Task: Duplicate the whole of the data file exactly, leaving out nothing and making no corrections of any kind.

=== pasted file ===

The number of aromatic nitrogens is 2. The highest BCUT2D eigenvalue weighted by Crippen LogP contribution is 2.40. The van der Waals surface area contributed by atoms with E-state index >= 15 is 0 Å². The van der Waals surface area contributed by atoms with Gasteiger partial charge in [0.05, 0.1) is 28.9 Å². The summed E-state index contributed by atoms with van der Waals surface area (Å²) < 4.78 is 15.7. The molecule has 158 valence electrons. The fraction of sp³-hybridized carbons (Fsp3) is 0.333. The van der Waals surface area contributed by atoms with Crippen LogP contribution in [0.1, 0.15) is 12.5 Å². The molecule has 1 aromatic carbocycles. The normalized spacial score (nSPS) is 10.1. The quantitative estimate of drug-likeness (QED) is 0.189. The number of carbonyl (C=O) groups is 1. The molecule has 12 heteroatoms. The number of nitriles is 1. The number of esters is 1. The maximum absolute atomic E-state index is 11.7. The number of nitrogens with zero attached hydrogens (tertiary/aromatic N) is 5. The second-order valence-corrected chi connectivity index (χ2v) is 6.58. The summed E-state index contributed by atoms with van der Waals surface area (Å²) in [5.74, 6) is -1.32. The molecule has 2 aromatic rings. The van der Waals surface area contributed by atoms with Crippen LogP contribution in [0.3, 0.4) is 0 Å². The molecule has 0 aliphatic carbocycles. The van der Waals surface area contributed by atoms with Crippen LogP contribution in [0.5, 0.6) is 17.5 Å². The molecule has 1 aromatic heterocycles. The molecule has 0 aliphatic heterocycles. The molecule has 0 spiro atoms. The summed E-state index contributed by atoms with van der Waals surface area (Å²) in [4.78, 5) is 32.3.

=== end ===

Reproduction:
The number of aromatic nitrogens is 2. The highest BCUT2D eigenvalue weighted by Crippen LogP contribution is 2.40. The van der Waals surface area contributed by atoms with E-state index >= 15 is 0 Å². The van der Waals surface area contributed by atoms with Gasteiger partial charge in [0.05, 0.1) is 28.9 Å². The summed E-state index contributed by atoms with van der Waals surface area (Å²) < 4.78 is 15.7. The molecule has 158 valence electrons. The fraction of sp³-hybridized carbons (Fsp3) is 0.333. The van der Waals surface area contributed by atoms with Crippen LogP contribution in [0.1, 0.15) is 12.5 Å². The molecule has 1 aromatic carbocycles. The normalized spacial score (nSPS) is 10.1. The quantitative estimate of drug-likeness (QED) is 0.189. The number of carbonyl (C=O) groups is 1. The molecule has 12 heteroatoms. The number of nitriles is 1. The number of esters is 1. The maximum absolute atomic E-state index is 11.7. The number of nitrogens with zero attached hydrogens (tertiary/aromatic N) is 5. The second-order valence-corrected chi connectivity index (χ2v) is 6.58. The summed E-state index contributed by atoms with van der Waals surface area (Å²) in [5.74, 6) is -1.32. The molecule has 2 aromatic rings. The van der Waals surface area contributed by atoms with Crippen LogP contribution in [0.3, 0.4) is 0 Å². The molecule has 0 aliphatic carbocycles. The van der Waals surface area contributed by atoms with Crippen LogP contribution in [0.5, 0.6) is 17.5 Å². The molecule has 1 aromatic heterocycles. The molecule has 0 aliphatic heterocycles. The molecule has 0 spiro atoms. The summed E-state index contributed by atoms with van der Waals surface area (Å²) in [4.78, 5) is 32.3.